photo by John Todd/ISIphotos.com
By FRANCO PANIZO
If this summer's slate of matches were indeed meant to replicate a tournament, the U.S. men's national team would be in must-win territory.
Fortunately for the Americans, this is not a tournament and their visit to BMO Field in Toronto to take on Canada on Sunday is not a win-or-go-home scenario. But that does not mean the Americans won't be looking for a victory, not when they suffered a lopsided defeat to Brazil on Wednesday and not with more fine-tuning needing to be done before World Cup qualifying begins next Friday.
"We have to improve still, absolutely," said U.S. head coach Jurgen Klinsmann after the loss to Brazil. "We'll discuss that tomorrow as a team. There are areas where we've got to get closer to the people, we've got to push forward a little bit more, we've got to be smarter playing out of the back."
One other area Klinsmann has readily admitted needs improving is finishing. That aspect is one which the Americans thrived at in their 5-1 triumph over Scotland in their first match of the summer last Saturday, but struggled with in the 4-1 loss to Brazil this past Wednesday.
The United States could get a boost in their attack should Clint Dempsey be deemed fit enough to start after recovering from a groin injury. Dempsey's creativity and nose for goal against the likes of FC Cologne defender Kevin McKenna and Chivas USA's Ante Jazic would surely help a U.S. team that has been inconsistent in front of goal since Klinsmann took over.
"We're not scoring enough goals yet," said Klinsmann. "We've got to give that message to our strikers to go for it."
Defending is also an area that will need to show improvement. Canada may not boast the attacking quality that Brazil has, but the Americans' northern rivals do have talented players capable of unlocking defenses. From reigning MLS MVP Dwayne De Rosario to Norwich City forward Simeone Jackson, the United States' back four will have their hands full.
Passing out of the back will need to be more crisp against the Canadians. Brazil pressured the U.S. team high up the field and the Americans struggled to deal with that, especially in the opening 20 minutes.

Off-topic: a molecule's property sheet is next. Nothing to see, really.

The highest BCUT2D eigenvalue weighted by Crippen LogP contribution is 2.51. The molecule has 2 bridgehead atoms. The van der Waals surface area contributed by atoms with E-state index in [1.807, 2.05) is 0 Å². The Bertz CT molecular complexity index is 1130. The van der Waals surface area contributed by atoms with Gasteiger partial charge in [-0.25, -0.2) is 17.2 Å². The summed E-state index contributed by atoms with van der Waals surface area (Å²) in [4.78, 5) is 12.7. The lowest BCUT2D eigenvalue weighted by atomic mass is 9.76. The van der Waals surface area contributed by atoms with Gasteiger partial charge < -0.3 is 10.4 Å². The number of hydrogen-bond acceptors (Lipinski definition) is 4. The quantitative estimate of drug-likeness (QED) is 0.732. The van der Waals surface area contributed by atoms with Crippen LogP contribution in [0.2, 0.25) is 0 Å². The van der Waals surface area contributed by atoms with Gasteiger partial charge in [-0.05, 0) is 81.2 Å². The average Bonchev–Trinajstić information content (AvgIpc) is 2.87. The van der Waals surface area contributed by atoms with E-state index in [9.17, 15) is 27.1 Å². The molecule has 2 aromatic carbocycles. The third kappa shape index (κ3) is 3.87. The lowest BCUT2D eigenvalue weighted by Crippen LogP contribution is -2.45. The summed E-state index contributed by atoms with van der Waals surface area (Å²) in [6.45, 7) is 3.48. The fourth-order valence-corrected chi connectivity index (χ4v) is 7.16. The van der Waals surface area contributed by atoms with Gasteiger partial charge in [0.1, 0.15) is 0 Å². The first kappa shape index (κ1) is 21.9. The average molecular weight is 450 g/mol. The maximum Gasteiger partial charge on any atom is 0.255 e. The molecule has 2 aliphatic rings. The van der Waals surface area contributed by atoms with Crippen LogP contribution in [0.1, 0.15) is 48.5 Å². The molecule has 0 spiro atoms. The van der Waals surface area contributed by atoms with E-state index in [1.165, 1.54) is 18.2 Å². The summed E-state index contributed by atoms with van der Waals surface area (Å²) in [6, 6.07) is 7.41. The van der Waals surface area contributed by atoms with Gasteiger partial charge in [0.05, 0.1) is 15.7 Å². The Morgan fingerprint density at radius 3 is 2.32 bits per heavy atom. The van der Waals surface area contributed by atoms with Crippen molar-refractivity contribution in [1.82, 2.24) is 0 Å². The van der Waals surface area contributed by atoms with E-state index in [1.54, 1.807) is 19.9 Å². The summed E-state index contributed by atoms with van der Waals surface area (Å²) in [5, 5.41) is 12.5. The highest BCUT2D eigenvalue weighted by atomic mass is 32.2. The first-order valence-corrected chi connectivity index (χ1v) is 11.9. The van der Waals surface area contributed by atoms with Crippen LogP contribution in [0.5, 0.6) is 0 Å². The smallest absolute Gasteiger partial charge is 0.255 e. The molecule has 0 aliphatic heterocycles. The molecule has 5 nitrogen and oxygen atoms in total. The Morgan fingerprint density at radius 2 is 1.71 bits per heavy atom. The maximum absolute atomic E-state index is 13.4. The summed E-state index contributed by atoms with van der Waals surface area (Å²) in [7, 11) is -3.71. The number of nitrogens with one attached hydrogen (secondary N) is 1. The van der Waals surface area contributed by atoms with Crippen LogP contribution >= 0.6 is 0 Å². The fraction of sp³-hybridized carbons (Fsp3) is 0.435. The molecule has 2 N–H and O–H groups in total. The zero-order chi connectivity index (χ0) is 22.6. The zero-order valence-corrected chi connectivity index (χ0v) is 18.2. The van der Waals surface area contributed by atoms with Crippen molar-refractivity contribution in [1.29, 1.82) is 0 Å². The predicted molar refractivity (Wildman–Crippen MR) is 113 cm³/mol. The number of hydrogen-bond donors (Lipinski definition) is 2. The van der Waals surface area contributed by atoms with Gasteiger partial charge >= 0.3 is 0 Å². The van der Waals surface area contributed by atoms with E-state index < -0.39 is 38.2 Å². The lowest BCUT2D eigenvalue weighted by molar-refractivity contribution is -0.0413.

One player in particular who struggled with that was Oguchi Onyewu, whose start against Brazil marked his first with the U.S. team since last fall. If Onyewu should start again in the clash with Canada, an improved performance will be needed in order for him to solidify his starting place in the American back-line.
"It took him time to get into the game (with) his passes out of the back, also kind of in certain situatons, one-against one," said Klinsmann. "He found them more and more into game. The second half was much smoother, much more controlled. The first 20 minutes he had some problems there and that's what we also addressed at halftime. We said 'You know guys, we got to be cleaner, more clinical coming out of the back. Be calm don't be too hectic."
Another aspect of Sunday's game that many will be keeping an eye on is how U.S. team responds to Klinsmann's desire for playing nastier and less naive while also continuing to progress in his more proactive style of play.
Midfielder Jermaine Jones and Michael Bradley will go up against Julian de Guzman, who is known for his hard tackling. And how they fare against him and the rest of Canada's midfield could go a long way in determining how the Americans' final tuneup goes.
Still, the match against Canada will provide the Americans one more opportunity to adapt to Klinsmann's preferred style of play before qualifying begins. And they insist progress is being made.
"We're getting better, it feels better as a player," said goalkeeper Tim Howard. "The rhythm and the tempo which we're playing at feels better."